Losing faith in our police
In the wake of yet another police killing of a civilian, this time a 12-year-old boy in Cleveland named Tamir Rice, it should be apparent to just about everyone that there is a growing sense that the average person has more to fear from the police than from criminals.
Paramilitary tactics, no-knock raids (sometimes on incorrect addresses), thug-like responses to civilians with cameras and a host of other issues suggest that the motto “to protect and to serve” is just a quaint expression from the past. It has gotten so bad that exemplary police behavior now is treated as legitimate news due to its rarity. It has gotten so bad that reasonable people are becoming increasingly unwilling to call the police for any reason.
This is a sad state of affairs.
If another dead child is unpersuasive, consider these:
• In a case of mistaken identity, police in Fullerton, Calif., beat Kelly Thomas to death. Thomas had committed no crime.
• The NYPD killed Eric Garner, an asthmatic, by placing him in an overzealous chokehold. Garner had committed no crime.
• A 1-year-old baby in Atlanta suffered severe brain trauma and third-degree burns when police, executing a no-knock warrant, threw a grenade into his crib.
American parents are routinely threatened with jail for allowing their children to play outside unattended but no charges were levied against police who threw the grenade at a baby. Astonishingly, the county sheriff defended the police action by saying that there were “no clothes, there was (sic) no toys, there's nothing to indicate that there was (sic) children present in the home.”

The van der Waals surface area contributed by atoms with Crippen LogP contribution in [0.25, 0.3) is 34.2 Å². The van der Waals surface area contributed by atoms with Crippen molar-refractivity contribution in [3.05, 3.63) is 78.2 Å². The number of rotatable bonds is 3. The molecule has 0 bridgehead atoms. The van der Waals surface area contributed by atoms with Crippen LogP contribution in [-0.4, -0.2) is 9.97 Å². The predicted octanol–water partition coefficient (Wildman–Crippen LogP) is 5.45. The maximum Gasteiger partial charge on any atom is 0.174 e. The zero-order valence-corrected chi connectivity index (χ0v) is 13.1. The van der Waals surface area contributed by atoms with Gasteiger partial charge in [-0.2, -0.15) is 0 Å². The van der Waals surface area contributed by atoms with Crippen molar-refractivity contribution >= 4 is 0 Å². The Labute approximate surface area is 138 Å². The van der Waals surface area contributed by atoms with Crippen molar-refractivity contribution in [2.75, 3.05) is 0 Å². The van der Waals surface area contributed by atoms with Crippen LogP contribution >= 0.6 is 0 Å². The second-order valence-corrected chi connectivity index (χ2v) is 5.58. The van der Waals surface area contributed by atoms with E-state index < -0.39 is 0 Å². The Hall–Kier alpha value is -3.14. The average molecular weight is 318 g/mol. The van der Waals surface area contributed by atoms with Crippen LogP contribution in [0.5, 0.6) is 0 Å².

Because clothes and toys somehow would have made a difference.
Of course, these are all anecdotes. To draw meaningful conclusions, we would need comprehensive data of the kind that the FBI keeps for literally every other type of crime in the United States. You can even find information on justifiable homicides by peace officers in the line of duty (460 in 2013). What you won't find is the number of innocent people killed or assaulted by police. There is, fantastically, no law requiring police departments to report police crime to the FBI.
Private citizens now are trying to fill this void. One effort, a crowd-sourced website called fatalencounters.org, documents nearly 400 instances of unjustified police shootings of citizens in 2013 alone. To put that in perspective, the FBI reports that in the same year 27 police officers were killed in the line of duty.
The police assert that they put their lives on the line every day. But policing is a remarkably safe occupation. Garbage collectors, to offer just one example, face an on-the-job fatality rate three times that of police officers. The job is safe in another, more unfortunate way, too: When police misconduct is investigated, it is the police who do the investigating.
On top of that, the law grants police automatic immunity for actions that would land any of the rest of us in prison. The many meaningful incentives citizens have to avoid breaking the law are largely absent where police are concerned. And the police know it.
Americans long ago lost faith in our politicians. We are quickly losing faith in our police. A good first step to restoring that faith would be to hold our police to the same standards of behavior and accountability to which we hold the citizens they purportedly serve. Keeping clear records of when police run afoul of these standards wouldn't hurt either.
Antony Davies is associate professor of economics at Duquesne University. James R. Harrigan is director of academic programs at Strata in Logan, Utah.
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